© The Secured Lender 2010

“I’m your MotherFunder” Excuse me?

You read correctly. With a name and marketing slogan sure to catch everyone’s eye, MotherFund offers merchant advances and financing to allow firms to have access to a consistently available source of funds that keeps businesses growing. Several of MotherFund’s products are based on accounts receivable financing or factoring.

The company name was coined in 2007. Jason Bishop, CEO, had been commuting every week to New York City from Texas from 2005-07, working on the founding team of Strategic Funding Source. The travel took a toll on his family and eventually they decided to start a company closer to home, in Rockwall, TX.

“We started the company as Rockwall Capital, LLC and the name was a little boring,” admitted Bishop. “There were competitors and brokers springing up that used a handful of the same names mixed together to mimic AdvanceMe and AmeriMerchant, so we really wanted to use something that would separate us and make us memorable to merchants. As we were playing with names, MotherFund came up and we couldn’t stop laughing as we toyed with the marketing potential of it. We now incorporate “I’m your MotherFunder” onto t-shirts and business cards. We really feel that it hit spot-on to demonstrate a young, aggressive company that makes doing business enjoyable.”

Despite being founded right before the onset of the economic crisis, MotherFund hasn’t felt the effects as much as others, Bishop noted. Although it’s a young company, its management team and board have 60 years’ experience in specialty finance to restaurants and retailers.

“We stayed away from low-margin businesses, we backed away from super high-end stores and plowed money into mid-range retailers and restaurants,” Bishop said. “We knew that people were still going to go out to eat, but they might pick Chili’s, for example, rather than a S70 steak house. The biggest challenge that we have faced is the availability of affordable capital. My former company raised S8 million in equity and S50 million in debt, priced very fairly. We thought that we could do the same at MotherFund, but, after our first 12 months when looking for a hedge fund partner, most of the numbers we called were disconnected. After working almost full time on fundraising and finding very little interest, we had to face the reality that it was time to buckle down and make a great company with the small amount of capital we had. We also realized that, until we reached critical mass, we were not going to locate cheaper sources of capital, and had to figure out a growth strategy while paying 18% interest for our debt lines. We still have not figured out the solution to maximize profits by finding the right financial partners, so we are very careful when adding expenses to make sure that every activity pays for itself. Eventually, if things continue like they are, we will be throwing off all the growth capital that we need while maintaining our equity positions.”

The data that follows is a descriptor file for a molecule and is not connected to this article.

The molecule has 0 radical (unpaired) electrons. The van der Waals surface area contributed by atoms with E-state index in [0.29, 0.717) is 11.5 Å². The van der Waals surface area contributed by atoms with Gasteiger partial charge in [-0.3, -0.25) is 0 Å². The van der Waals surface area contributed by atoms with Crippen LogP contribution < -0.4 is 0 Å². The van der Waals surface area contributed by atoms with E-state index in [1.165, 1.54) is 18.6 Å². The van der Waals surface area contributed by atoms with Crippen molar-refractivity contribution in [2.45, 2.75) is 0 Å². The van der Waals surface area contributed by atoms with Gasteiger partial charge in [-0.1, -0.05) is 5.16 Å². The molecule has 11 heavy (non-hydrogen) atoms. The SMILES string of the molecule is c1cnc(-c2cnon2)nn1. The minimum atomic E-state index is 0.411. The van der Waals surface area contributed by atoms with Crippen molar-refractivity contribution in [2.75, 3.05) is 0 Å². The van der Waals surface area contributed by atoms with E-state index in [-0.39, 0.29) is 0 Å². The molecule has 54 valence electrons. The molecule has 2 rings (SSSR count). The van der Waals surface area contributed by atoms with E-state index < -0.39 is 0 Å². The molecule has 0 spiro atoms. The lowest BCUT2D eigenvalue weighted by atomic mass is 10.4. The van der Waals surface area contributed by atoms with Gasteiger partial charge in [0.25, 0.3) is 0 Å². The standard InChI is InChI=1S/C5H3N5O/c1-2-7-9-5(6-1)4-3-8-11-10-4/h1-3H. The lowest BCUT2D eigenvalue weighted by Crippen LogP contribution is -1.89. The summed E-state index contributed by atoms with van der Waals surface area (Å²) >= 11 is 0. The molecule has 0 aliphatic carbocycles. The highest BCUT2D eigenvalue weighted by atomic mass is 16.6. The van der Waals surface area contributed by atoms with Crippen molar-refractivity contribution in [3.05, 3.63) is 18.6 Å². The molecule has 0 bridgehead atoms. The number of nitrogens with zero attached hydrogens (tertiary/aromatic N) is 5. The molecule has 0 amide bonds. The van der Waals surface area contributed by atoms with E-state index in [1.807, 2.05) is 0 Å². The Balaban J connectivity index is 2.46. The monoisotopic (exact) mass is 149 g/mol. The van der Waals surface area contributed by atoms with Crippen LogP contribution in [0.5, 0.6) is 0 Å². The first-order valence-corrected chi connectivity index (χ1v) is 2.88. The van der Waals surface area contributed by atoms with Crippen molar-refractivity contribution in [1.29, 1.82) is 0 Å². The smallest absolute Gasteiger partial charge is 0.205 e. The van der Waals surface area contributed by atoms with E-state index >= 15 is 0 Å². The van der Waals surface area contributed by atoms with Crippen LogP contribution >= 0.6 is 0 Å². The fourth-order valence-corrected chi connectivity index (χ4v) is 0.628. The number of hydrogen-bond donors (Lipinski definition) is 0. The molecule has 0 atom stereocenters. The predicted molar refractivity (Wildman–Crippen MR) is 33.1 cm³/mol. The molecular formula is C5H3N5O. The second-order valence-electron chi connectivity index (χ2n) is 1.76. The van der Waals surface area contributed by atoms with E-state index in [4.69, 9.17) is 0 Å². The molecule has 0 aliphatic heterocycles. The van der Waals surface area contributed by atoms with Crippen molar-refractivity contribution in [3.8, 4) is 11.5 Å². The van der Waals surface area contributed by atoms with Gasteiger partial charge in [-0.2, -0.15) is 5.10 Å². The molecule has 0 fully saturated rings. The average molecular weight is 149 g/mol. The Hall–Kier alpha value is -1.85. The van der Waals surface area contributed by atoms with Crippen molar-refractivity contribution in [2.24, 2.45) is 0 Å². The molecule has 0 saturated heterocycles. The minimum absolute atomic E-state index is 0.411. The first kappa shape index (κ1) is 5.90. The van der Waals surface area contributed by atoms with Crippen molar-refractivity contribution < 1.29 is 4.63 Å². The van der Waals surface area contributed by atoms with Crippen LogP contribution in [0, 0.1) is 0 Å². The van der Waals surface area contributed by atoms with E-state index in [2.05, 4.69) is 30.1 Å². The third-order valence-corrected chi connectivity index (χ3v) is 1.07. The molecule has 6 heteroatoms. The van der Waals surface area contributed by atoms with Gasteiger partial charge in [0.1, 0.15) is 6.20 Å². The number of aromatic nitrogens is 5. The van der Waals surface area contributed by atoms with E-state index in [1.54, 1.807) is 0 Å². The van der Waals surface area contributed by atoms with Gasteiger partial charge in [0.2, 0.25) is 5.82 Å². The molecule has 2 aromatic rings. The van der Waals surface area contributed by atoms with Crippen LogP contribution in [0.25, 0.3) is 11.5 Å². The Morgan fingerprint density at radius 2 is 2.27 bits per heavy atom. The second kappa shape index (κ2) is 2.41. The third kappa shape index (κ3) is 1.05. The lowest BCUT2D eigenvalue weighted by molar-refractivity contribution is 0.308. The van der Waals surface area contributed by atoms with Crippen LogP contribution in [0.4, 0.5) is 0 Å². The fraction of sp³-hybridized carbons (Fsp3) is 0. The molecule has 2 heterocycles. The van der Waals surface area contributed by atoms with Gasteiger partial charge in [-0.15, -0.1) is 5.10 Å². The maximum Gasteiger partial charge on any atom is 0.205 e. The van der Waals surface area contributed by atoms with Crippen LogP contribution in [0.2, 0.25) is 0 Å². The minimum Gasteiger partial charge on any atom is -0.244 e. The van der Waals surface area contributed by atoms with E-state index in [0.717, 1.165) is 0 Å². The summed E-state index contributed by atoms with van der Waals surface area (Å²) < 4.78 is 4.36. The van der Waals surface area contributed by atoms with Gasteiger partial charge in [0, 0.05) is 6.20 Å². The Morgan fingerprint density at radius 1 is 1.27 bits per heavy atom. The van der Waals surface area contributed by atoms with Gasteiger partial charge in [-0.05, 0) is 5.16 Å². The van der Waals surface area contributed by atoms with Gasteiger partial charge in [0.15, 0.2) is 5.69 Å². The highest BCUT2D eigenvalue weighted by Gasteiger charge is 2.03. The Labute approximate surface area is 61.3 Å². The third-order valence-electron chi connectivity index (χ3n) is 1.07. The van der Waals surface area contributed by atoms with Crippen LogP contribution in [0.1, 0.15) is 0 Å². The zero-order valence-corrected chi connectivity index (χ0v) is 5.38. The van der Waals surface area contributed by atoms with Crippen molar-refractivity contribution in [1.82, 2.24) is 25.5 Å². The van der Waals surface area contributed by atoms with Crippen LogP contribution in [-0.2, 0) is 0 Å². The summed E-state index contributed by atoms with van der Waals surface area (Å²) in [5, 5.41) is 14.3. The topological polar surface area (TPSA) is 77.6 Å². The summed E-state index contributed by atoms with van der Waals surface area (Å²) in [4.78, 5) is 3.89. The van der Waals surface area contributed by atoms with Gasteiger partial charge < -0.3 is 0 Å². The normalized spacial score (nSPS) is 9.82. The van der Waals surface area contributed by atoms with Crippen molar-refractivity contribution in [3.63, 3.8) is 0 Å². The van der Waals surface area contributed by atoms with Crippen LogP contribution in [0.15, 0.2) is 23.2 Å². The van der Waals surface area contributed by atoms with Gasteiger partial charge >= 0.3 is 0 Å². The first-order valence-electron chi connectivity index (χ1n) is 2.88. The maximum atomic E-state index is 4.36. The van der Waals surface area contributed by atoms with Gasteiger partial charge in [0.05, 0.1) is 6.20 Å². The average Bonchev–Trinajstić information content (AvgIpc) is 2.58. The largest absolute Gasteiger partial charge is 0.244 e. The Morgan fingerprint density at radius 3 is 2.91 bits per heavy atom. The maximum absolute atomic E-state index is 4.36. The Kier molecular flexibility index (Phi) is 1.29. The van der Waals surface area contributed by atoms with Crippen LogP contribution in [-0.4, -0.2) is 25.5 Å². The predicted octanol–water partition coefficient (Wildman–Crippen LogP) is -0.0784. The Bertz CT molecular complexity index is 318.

Primarily serving the retail sector, MotherFund has found that, while everyone is suffering to some degree, the merchants with good fundamentals prior to the recession are still able to make a profit with their business, while those that were having trouble before the recession have failed.

“This has created an environment where the credits that we look at now are of a better quality than those we saw five years ago,” he said.

MotherFund, which serves start-ups less than a year in business, is seeing new businesses opening daily across all of the major markets. It plans to continue to polish and expand its marketing efforts and add complimentary products to its offerings.

“Most of the operators have gone into business with a more conservative plan that has allowed them to keep their businesses going and some are doing extremely well,” Bishop added. “We also fund some online businesses, and while it’s more difficult to get a handle on predicting their future sales volume, we have seen an incredible spike in consumers using the Web to cover more ground while searching for bargains.”

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